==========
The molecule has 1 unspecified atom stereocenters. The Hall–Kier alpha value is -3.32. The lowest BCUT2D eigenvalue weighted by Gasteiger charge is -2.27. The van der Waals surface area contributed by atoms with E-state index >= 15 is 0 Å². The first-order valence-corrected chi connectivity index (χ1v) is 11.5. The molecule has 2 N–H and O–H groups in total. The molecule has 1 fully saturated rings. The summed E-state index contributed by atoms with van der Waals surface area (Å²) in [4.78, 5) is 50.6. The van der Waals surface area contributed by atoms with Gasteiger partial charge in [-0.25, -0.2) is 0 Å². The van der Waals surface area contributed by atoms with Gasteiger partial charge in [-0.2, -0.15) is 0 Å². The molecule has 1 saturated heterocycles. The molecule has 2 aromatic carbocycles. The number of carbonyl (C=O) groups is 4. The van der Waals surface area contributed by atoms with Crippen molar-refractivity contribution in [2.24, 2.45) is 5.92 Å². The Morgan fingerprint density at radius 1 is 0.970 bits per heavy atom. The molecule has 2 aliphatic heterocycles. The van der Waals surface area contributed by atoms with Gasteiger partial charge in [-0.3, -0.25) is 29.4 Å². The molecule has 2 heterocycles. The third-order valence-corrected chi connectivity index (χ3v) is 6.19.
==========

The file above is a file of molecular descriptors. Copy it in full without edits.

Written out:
The molecule has 1 unspecified atom stereocenters. The Hall–Kier alpha value is -3.32. The lowest BCUT2D eigenvalue weighted by Gasteiger charge is -2.27. The van der Waals surface area contributed by atoms with E-state index >= 15 is 0 Å². The first-order valence-corrected chi connectivity index (χ1v) is 11.5. The molecule has 2 N–H and O–H groups in total. The molecule has 1 fully saturated rings. The summed E-state index contributed by atoms with van der Waals surface area (Å²) in [4.78, 5) is 50.6. The van der Waals surface area contributed by atoms with Gasteiger partial charge in [-0.25, -0.2) is 0 Å². The van der Waals surface area contributed by atoms with Gasteiger partial charge in [-0.2, -0.15) is 0 Å². The molecule has 1 saturated heterocycles. The molecule has 2 aromatic carbocycles. The number of carbonyl (C=O) groups is 4. The van der Waals surface area contributed by atoms with Crippen molar-refractivity contribution in [2.24, 2.45) is 5.92 Å². The Morgan fingerprint density at radius 1 is 0.970 bits per heavy atom. The molecule has 2 aliphatic heterocycles. The van der Waals surface area contributed by atoms with Gasteiger partial charge in [-0.3, -0.25) is 29.4 Å². The molecule has 2 heterocycles. The third-order valence-corrected chi connectivity index (χ3v) is 6.19.